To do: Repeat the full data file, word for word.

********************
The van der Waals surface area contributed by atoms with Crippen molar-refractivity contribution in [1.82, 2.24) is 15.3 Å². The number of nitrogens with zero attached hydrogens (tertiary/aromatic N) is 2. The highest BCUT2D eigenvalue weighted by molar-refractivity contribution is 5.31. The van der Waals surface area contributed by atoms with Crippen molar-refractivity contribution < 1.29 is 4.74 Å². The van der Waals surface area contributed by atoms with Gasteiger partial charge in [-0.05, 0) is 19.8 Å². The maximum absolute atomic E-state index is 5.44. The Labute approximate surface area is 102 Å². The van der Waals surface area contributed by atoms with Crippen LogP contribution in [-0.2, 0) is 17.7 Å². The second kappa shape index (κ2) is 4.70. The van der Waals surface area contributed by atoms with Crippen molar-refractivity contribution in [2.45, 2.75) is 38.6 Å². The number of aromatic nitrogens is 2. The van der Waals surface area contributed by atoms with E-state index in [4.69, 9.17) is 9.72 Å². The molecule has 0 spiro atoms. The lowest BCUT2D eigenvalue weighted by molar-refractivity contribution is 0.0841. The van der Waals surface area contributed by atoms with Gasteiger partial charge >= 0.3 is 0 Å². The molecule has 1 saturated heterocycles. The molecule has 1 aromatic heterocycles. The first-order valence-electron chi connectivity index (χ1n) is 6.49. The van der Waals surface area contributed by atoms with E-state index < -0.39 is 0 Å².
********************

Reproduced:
The van der Waals surface area contributed by atoms with Crippen molar-refractivity contribution in [1.82, 2.24) is 15.3 Å². The number of nitrogens with zero attached hydrogens (tertiary/aromatic N) is 2. The highest BCUT2D eigenvalue weighted by molar-refractivity contribution is 5.31. The van der Waals surface area contributed by atoms with Crippen molar-refractivity contribution < 1.29 is 4.74 Å². The van der Waals surface area contributed by atoms with Gasteiger partial charge in [-0.05, 0) is 19.8 Å². The maximum absolute atomic E-state index is 5.44. The Labute approximate surface area is 102 Å². The van der Waals surface area contributed by atoms with Crippen LogP contribution in [-0.2, 0) is 17.7 Å². The second kappa shape index (κ2) is 4.70. The van der Waals surface area contributed by atoms with Crippen molar-refractivity contribution in [2.45, 2.75) is 38.6 Å². The number of aromatic nitrogens is 2. The van der Waals surface area contributed by atoms with E-state index in [4.69, 9.17) is 9.72 Å². The molecule has 0 spiro atoms. The lowest BCUT2D eigenvalue weighted by molar-refractivity contribution is 0.0841. The van der Waals surface area contributed by atoms with Gasteiger partial charge >= 0.3 is 0 Å². The molecule has 1 saturated heterocycles. The molecule has 1 aromatic heterocycles. The first-order valence-electron chi connectivity index (χ1n) is 6.49. The van der Waals surface area contributed by atoms with E-state index < -0.39 is 0 Å².